With simple clarity Margaret Laird outlines some of the confusion felt by Church of England lay people in the interminable debates over women bishops
When both sides support their claims from Scripture, it is not surprising that many Anglicans feel like one General Synod member who declared in 1992 that he ‘had not been given the wisdom to decide which way to vote’.
What many of the laity do not realise is that Synod’s acceptance of women priests and now bishops, undermines two main principles of the Church of England. No longer can Anglicans claim that they are required to receive ‘nothing as of faith save that which is upheld by Scripture and the tradition of the early Church’, nor that they are held together by a commonly accepted ministry, for no longer do all priests recognise each other’s orders.
Deeper thinking needed
That those who refuse to accept women priests can still be recognised as ‘valued and loyal Anglicans’, with pastoral provision being made for them, causes further confusion for the laity. As the matter is so unclear, many believe that it would have been wiser to have postponed the vote until theological and ecclesiological questions had been probed more deeply.
If statutory provision is not forthcoming, traditionalists will find themselves questioning once again whether the General Synod has the authority to change the nature of the historic ministry. Is this merely a matter of ‘order’ or of ‘doctrine’? Does ‘order’ reflect ‘doctrine’? Answers to these questions require some knowledge of church history and doctrine, and this puts many of the laity at a disadvantage.
Reading books about the English Reformation can be confusing, for historians differ in their interpretation and in their definitions of the Church of England. Consequently most lay people are dependent upon the interpretation they are given – usually by their parish priests. That the Church of England is both Catholic and Reformed is generally accepted, but what exactly does this mean?
One interpretation is that, at the Reformation, there was no desire to sever the CofE from her Catholic roots, but only to return to the faith as revealed in Scripture and in the received traditions of the early Church. Another, favoured by the proponents of women priests and bishops, was promoted by certain seventeenth and eighteenth century historians who, unlike Bishop Jewel and Archbishop Laud, claimed that the Church of England was an innovation with unrestricted authority to determine her own faith and order.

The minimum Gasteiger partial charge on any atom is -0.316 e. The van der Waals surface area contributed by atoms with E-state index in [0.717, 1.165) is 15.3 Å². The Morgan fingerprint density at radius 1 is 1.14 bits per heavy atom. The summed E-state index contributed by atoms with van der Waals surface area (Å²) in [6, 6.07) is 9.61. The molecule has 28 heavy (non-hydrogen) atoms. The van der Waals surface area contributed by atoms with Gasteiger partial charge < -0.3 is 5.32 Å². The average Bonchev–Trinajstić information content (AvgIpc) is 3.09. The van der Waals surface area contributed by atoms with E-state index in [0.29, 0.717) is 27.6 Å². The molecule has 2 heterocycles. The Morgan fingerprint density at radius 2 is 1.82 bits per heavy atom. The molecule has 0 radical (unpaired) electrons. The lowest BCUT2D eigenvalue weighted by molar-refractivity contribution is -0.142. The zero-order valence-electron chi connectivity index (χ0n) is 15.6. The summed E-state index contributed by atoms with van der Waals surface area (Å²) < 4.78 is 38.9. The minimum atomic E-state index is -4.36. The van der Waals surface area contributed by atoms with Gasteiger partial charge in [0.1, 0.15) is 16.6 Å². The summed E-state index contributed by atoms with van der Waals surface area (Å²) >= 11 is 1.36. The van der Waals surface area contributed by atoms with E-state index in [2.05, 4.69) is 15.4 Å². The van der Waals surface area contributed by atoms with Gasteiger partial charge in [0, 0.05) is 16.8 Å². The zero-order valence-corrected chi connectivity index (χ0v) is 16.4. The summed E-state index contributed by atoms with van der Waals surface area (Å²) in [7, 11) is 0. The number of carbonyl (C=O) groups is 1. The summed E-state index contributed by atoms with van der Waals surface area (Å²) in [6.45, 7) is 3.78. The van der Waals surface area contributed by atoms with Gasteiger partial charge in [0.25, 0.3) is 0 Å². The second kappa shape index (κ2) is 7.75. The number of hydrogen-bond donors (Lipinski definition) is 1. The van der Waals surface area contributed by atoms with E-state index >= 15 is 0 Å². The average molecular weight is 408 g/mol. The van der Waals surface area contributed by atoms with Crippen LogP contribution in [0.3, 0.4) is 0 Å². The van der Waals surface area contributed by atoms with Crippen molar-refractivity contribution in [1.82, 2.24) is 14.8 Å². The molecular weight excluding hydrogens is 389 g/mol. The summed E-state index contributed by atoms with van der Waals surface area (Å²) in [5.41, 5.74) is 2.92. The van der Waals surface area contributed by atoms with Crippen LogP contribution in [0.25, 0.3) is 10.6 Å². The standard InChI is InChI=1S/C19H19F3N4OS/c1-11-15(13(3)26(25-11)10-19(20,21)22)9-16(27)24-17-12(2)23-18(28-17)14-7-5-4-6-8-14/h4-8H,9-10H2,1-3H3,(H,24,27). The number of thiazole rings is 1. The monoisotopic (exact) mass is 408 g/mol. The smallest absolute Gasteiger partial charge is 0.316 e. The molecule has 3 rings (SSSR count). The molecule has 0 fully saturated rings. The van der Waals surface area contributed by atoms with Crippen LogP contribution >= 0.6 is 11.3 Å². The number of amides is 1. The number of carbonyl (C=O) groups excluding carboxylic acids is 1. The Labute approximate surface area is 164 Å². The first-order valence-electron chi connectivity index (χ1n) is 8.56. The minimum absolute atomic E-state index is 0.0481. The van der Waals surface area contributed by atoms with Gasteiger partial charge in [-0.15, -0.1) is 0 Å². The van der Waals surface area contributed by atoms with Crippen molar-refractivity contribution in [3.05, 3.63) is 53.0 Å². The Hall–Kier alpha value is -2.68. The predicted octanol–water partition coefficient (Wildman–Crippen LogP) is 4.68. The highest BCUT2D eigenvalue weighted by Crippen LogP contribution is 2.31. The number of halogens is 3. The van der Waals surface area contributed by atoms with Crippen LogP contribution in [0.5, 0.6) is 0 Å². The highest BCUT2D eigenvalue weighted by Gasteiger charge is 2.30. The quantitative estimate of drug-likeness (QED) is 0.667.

Many of the laity, with the Englishman’s deep-seated mistrust of Rome, favour the latter. This, together with Rome’s failure to recognise Anglican orders means that the ‘Catholic’ claims of Archbishop Fisher that ‘we have no doctrine of our own; we only possess the Catholic doctrine enshrined in the Catholic creeds, and those creeds we hold with no addition or diminution – on this rock we stand’ goes unheard.
The comment attributed to Bishop Hensley Henson that ‘the only doctrine peculiar to the Church of England is that there is no doctrine peculiar to the Church of England’, also fails to carry weight in General Synod debates. Forgetful of the rock from which she is hewn, the Church of England is in danger of becoming a church uncertain of her authority, unclear about her doctrine, and unsure about her claim to possess the historic ministry.
People in the pew are further perplexed about what is meant by the Church of England’s comprehensiveness. Evangelicals prefer to call their incumbents ‘ministers’, for their concept of priesthood is totally different from that of the AngloCatholics in the next parish. Until 1992, these two extremes were held together by the commonly accepted ministry. The sacramental rift then created is impossible to heal and the consecration of women bishops will give rise to further complications, for once this happens, the orders of male priests ordained by women bishops will not be recognised by all.
A divided church
The religious battles of the seventeenth century led to a more enlightened attitude to religious toleration and from the 1660s, the Church of England was held together by the Prayer Book and her ministry. As this is no longer possible, it means living in a divided church, and this will require great sensitivity and Christian charity.
If no statutory provision is to be provided for traditional Anglicans who oppose women bishops, there will be those amongst the Anglo- Catholics who will respond to Pope Benedict’s generous offer, while groups of conservative Evangelicals will probably seek refuge elsewhere. Consequently, all who have a deeply rooted affection for the Church of England will feel a terrible sense of loss as they watch (from within or from without) what they perceive to be the very essence of that church in danger of destruction.
The laity who choose to remain within the Church of England – and it will be the majority – must face up to the anomalies of the present and the ambiguities of the future. They must acclimatise themselves to the prospect of living within a divided church, with the realisation that harmony can only be achieved if both sides are prepared to show a sympathetic understanding of the issues at stake and by calling to mind the words of Jeremy Taylor, ‘It is also part of the Christian religion that the liberty of men’s consciences should be preserved in all things where God hath not set a limit and made a restraint.’ ND